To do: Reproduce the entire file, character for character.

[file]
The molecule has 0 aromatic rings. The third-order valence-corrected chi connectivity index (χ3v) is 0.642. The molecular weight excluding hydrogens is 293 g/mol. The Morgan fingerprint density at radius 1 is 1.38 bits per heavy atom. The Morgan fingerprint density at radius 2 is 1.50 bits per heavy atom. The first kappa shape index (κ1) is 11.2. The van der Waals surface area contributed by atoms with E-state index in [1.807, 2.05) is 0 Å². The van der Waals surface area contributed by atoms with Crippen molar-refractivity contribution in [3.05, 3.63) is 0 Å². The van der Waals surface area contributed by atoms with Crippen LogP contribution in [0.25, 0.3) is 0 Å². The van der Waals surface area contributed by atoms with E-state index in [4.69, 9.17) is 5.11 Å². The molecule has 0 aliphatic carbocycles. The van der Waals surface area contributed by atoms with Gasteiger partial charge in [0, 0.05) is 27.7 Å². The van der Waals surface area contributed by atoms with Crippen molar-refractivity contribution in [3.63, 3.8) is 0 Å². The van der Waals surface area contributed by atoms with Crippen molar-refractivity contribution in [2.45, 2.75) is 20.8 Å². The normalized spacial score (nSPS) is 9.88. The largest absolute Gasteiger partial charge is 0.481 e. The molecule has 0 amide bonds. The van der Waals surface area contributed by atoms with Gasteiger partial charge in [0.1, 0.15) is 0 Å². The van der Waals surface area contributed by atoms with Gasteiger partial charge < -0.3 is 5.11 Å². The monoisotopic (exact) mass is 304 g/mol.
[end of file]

The molecule has 0 aromatic rings. The third-order valence-corrected chi connectivity index (χ3v) is 0.642. The molecular weight excluding hydrogens is 293 g/mol. The Morgan fingerprint density at radius 1 is 1.38 bits per heavy atom. The Morgan fingerprint density at radius 2 is 1.50 bits per heavy atom. The first kappa shape index (κ1) is 11.2. The van der Waals surface area contributed by atoms with E-state index in [1.807, 2.05) is 0 Å². The van der Waals surface area contributed by atoms with Crippen molar-refractivity contribution in [3.05, 3.63) is 0 Å². The van der Waals surface area contributed by atoms with Crippen LogP contribution in [0.25, 0.3) is 0 Å². The van der Waals surface area contributed by atoms with E-state index in [4.69, 9.17) is 5.11 Å². The molecule has 0 aliphatic carbocycles. The van der Waals surface area contributed by atoms with Gasteiger partial charge in [0, 0.05) is 27.7 Å². The van der Waals surface area contributed by atoms with Crippen molar-refractivity contribution in [3.63, 3.8) is 0 Å². The van der Waals surface area contributed by atoms with Crippen molar-refractivity contribution in [2.45, 2.75) is 20.8 Å². The normalized spacial score (nSPS) is 9.88. The largest absolute Gasteiger partial charge is 0.481 e. The molecule has 0 amide bonds. The van der Waals surface area contributed by atoms with Gasteiger partial charge in [0.1, 0.15) is 0 Å². The van der Waals surface area contributed by atoms with Gasteiger partial charge < -0.3 is 5.11 Å². The monoisotopic (exact) mass is 304 g/mol.